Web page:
Pallister cited those investments when he promised a flat carbon tax in October 2017, set at $25 per tonne without rising for five years. That violated the Trudeau government’s requirement to a levy that rises by $10 every year.

The premier withdrew his own planned tax in October 2018, accusing the Liberals of using him as a "prop" to berate other conservatives and not giving the province credit for the abundance of hydro investment.

In April, Manitoba filed a court challenge, arguing the Liberals acted unfairly in not accommodating Manitoba’s request for leniency, while at the same time cutting side deals with other provinces to account for their existing carbon-reduction measures.

New Brunswick and Prince Edward Island are both displacing existing gasoline taxes with the carbon levy. In PEI, that’s lead to a one-cent increase on the price of a litre of gas, compared with 4.4 cents in Manitoba.

During his last meeting with Trudeau on Parliament Hill in November, Pallister has cited those grievances as emblematic of the Liberals need to understand Western Canada, after the party lost all of its seats in Alberta and Saskatchewan.

On Tuesday morning, Trudeau hailed Manitoba's hydro spending and green initiatives. "We will always work with any province that wants to do more," he said in French.

Hours later in Brandon, Pallister said he wants Ottawa to give his 2017 plan "a fresh evaluation," one that would include a flat tax, though he refused to say what precise amount he'll propose to Ottawa.

The federal government told the Free Press it needs to see an actual proposal from Manitoba in order to assess it, and that any province’s plan is analyzed each year for compliance.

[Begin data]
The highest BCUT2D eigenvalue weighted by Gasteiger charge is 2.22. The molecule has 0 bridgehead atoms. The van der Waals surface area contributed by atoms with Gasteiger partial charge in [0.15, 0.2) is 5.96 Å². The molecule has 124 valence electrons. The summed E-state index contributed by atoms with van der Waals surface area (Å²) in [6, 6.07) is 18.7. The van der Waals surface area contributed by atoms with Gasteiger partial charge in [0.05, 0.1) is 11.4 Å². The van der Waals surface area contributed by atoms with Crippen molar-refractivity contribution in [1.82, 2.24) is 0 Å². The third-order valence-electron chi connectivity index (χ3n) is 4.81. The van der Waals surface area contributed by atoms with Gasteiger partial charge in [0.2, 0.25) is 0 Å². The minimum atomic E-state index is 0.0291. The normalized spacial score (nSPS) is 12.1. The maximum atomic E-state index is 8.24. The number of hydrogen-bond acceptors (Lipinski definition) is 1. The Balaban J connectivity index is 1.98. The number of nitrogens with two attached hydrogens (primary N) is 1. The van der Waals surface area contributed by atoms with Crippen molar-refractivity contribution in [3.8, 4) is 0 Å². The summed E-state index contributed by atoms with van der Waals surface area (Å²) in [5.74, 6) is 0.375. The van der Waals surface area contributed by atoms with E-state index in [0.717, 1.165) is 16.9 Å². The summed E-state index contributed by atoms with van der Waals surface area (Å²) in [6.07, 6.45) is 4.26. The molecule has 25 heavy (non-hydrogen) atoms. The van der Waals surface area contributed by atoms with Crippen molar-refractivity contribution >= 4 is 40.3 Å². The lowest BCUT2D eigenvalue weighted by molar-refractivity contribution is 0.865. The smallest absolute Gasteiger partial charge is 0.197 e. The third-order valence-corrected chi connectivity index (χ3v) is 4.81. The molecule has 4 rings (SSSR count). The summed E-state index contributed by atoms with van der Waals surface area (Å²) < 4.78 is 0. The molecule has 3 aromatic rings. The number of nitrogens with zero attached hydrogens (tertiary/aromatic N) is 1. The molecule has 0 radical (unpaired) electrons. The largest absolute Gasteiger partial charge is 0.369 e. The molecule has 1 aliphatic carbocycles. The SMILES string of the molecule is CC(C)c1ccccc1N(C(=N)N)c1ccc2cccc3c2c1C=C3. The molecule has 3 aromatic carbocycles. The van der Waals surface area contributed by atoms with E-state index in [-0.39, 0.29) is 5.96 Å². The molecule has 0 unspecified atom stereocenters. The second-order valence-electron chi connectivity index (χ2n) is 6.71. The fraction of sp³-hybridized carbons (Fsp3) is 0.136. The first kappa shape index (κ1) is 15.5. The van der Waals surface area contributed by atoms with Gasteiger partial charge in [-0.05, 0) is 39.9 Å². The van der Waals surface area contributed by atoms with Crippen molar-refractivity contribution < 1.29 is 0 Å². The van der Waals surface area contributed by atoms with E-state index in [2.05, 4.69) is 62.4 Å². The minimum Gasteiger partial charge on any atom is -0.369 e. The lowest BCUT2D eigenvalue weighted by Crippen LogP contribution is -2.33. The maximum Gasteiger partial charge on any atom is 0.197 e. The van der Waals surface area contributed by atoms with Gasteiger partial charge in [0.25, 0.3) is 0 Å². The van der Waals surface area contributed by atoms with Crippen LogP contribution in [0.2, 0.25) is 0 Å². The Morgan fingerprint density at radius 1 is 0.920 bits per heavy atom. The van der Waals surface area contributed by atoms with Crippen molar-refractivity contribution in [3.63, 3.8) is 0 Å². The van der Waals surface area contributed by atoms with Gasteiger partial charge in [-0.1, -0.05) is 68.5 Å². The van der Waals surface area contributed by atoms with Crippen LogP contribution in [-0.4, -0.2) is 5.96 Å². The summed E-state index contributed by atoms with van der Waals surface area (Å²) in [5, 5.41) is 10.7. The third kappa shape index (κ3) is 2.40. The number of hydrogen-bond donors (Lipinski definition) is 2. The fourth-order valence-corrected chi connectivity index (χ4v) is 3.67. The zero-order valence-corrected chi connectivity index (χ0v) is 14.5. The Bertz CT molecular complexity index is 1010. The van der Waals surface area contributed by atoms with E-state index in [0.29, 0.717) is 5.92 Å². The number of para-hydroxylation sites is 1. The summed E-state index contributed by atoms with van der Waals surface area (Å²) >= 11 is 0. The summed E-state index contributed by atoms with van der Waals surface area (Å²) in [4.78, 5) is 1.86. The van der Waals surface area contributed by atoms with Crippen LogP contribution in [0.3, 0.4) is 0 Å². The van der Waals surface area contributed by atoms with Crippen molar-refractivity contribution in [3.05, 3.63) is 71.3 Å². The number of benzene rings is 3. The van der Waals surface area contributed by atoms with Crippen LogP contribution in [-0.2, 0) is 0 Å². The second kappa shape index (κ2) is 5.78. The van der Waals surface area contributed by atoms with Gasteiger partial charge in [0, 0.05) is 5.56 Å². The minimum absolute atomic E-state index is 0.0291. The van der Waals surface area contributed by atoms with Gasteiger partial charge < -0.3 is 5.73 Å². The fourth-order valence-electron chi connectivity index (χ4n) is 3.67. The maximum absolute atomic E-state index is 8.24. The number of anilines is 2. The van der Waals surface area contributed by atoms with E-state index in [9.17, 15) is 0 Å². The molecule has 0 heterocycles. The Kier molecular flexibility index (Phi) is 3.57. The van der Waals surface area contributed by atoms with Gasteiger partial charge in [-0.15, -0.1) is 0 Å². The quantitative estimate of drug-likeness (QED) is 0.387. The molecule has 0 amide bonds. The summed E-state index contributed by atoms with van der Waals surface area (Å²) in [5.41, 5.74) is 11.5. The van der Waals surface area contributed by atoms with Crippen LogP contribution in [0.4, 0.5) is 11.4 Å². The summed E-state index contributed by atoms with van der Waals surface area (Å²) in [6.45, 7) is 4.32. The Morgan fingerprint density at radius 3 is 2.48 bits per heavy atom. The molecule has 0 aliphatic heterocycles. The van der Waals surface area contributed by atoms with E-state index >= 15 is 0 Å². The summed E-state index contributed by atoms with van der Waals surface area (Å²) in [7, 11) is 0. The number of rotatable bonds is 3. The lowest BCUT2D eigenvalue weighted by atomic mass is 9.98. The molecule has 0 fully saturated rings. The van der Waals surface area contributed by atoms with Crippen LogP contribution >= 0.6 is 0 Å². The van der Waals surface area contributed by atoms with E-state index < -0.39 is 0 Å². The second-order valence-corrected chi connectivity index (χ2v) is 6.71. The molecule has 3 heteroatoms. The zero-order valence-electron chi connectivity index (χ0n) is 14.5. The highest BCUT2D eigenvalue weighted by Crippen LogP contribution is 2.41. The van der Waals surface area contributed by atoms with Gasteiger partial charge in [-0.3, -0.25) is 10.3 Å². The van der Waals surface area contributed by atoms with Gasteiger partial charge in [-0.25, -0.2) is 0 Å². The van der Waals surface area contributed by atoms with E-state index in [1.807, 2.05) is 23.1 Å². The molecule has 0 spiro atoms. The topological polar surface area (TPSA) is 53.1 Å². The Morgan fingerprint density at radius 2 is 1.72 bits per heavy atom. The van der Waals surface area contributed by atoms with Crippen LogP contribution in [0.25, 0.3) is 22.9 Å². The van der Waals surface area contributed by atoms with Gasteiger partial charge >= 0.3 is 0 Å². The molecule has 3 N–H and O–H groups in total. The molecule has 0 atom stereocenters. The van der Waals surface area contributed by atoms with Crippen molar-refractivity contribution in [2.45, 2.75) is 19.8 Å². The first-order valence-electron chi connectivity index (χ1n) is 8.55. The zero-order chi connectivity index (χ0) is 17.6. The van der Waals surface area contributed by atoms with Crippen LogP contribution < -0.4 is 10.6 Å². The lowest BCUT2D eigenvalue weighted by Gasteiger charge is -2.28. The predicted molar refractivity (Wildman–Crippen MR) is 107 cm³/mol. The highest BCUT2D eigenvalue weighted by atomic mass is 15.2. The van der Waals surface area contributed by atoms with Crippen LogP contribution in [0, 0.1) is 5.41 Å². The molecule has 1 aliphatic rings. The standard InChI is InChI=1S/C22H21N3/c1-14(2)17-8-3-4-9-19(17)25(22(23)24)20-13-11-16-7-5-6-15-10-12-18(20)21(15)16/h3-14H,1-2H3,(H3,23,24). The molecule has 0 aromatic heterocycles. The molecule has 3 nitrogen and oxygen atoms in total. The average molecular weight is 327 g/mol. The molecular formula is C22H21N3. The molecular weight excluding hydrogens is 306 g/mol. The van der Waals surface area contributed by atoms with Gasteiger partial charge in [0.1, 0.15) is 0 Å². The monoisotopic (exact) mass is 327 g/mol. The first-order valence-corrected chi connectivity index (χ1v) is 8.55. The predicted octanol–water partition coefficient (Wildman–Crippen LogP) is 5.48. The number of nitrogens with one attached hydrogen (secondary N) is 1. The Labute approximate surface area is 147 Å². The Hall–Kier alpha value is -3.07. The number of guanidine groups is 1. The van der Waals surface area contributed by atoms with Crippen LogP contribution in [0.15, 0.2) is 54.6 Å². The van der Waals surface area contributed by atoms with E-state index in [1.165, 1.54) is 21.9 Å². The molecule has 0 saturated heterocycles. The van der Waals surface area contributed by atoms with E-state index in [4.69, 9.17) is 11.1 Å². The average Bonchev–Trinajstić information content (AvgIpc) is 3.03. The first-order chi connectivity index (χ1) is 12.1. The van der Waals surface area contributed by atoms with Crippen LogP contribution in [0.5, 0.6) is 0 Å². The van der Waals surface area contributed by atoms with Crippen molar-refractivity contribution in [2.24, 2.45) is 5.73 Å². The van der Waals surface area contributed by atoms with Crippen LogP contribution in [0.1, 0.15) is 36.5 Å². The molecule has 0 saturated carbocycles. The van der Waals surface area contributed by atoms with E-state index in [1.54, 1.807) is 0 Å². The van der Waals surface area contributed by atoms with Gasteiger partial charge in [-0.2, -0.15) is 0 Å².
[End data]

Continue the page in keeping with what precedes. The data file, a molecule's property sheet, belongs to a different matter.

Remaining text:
For example, Ottawa approved of an Alberta plan that meets the federal standard for just a year; that province hasn’t said whether it will later raise the levy to comply with Ottawa's requirements.

Pallister tried to bolster the case for his Manitoba carbon plan Tuesday in Brandon, noting it exempts taxes on fuel for drying grain, unlike the federal plan. Across the Prairies, that has cost farmers millions.

The provincial NDP asked Pallister to axe Manitoba’s lawsuit, which his government has paused until other provinces’ Supreme Court challenges of the carbon tax are heard in March.

"Rather than ensure a future for our kids, Mr. Pallister is picking fights with the Prime Minister and wasting time in court," wrote MLA Adrien Sala.

The premier also incorrectly stated on Twitter that the federal carbon tax is taking money out of Manitoba.

"The federal carbon tax plan takes hundreds of millions of dollars, away from Manitoba, and only gives a fraction back," Pallister falsely claimed, despite federal legislation requiring that every dollar collected in Manitoba be remitted to the province through income-tax payments or funding green projects.

dylan.robertson@freepress.mb.ca

History

Updated on Tuesday, January 21, 2020 at 12:15 PM CST: Adds related stories

January 23, 2020 at 9:48 AM: Corrects typo